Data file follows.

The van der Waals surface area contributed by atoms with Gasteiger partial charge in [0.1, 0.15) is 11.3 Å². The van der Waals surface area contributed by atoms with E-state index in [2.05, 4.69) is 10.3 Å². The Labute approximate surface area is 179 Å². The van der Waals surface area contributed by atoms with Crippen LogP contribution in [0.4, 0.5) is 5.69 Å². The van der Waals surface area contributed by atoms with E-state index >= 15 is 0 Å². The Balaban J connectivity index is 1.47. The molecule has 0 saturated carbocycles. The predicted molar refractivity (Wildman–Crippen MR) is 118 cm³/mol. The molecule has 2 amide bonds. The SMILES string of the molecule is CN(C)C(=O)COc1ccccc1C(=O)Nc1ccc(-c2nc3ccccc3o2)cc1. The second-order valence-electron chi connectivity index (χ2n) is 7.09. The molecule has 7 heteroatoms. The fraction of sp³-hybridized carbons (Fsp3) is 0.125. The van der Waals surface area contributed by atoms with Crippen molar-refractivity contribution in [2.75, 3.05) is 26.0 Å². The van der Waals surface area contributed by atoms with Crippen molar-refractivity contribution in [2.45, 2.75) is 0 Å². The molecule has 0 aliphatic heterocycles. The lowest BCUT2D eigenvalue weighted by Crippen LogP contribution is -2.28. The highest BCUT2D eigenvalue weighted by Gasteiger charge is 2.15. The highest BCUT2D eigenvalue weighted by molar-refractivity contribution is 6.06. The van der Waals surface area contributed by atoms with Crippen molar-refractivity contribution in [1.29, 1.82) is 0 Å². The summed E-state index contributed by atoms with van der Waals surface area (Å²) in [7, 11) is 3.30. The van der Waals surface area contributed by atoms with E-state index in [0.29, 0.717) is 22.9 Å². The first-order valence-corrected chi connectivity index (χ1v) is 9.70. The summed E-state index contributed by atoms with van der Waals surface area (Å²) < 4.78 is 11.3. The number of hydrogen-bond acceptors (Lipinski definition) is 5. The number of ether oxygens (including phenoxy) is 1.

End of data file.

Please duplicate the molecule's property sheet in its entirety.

The van der Waals surface area contributed by atoms with Gasteiger partial charge in [0.1, 0.15) is 11.3 Å². The van der Waals surface area contributed by atoms with E-state index in [2.05, 4.69) is 10.3 Å². The Labute approximate surface area is 179 Å². The van der Waals surface area contributed by atoms with Crippen LogP contribution in [0.4, 0.5) is 5.69 Å². The van der Waals surface area contributed by atoms with E-state index >= 15 is 0 Å². The Balaban J connectivity index is 1.47. The molecule has 0 saturated carbocycles. The predicted molar refractivity (Wildman–Crippen MR) is 118 cm³/mol. The molecule has 2 amide bonds. The SMILES string of the molecule is CN(C)C(=O)COc1ccccc1C(=O)Nc1ccc(-c2nc3ccccc3o2)cc1. The second-order valence-electron chi connectivity index (χ2n) is 7.09. The molecule has 7 heteroatoms. The fraction of sp³-hybridized carbons (Fsp3) is 0.125. The van der Waals surface area contributed by atoms with Crippen molar-refractivity contribution in [2.75, 3.05) is 26.0 Å². The van der Waals surface area contributed by atoms with Crippen molar-refractivity contribution in [2.45, 2.75) is 0 Å². The molecule has 0 aliphatic heterocycles. The lowest BCUT2D eigenvalue weighted by Crippen LogP contribution is -2.28. The highest BCUT2D eigenvalue weighted by Gasteiger charge is 2.15. The highest BCUT2D eigenvalue weighted by molar-refractivity contribution is 6.06. The van der Waals surface area contributed by atoms with Crippen molar-refractivity contribution in [1.29, 1.82) is 0 Å². The summed E-state index contributed by atoms with van der Waals surface area (Å²) in [7, 11) is 3.30. The van der Waals surface area contributed by atoms with E-state index in [0.29, 0.717) is 22.9 Å². The first-order valence-corrected chi connectivity index (χ1v) is 9.70. The summed E-state index contributed by atoms with van der Waals surface area (Å²) < 4.78 is 11.3. The number of hydrogen-bond acceptors (Lipinski definition) is 5. The number of ether oxygens (including phenoxy) is 1.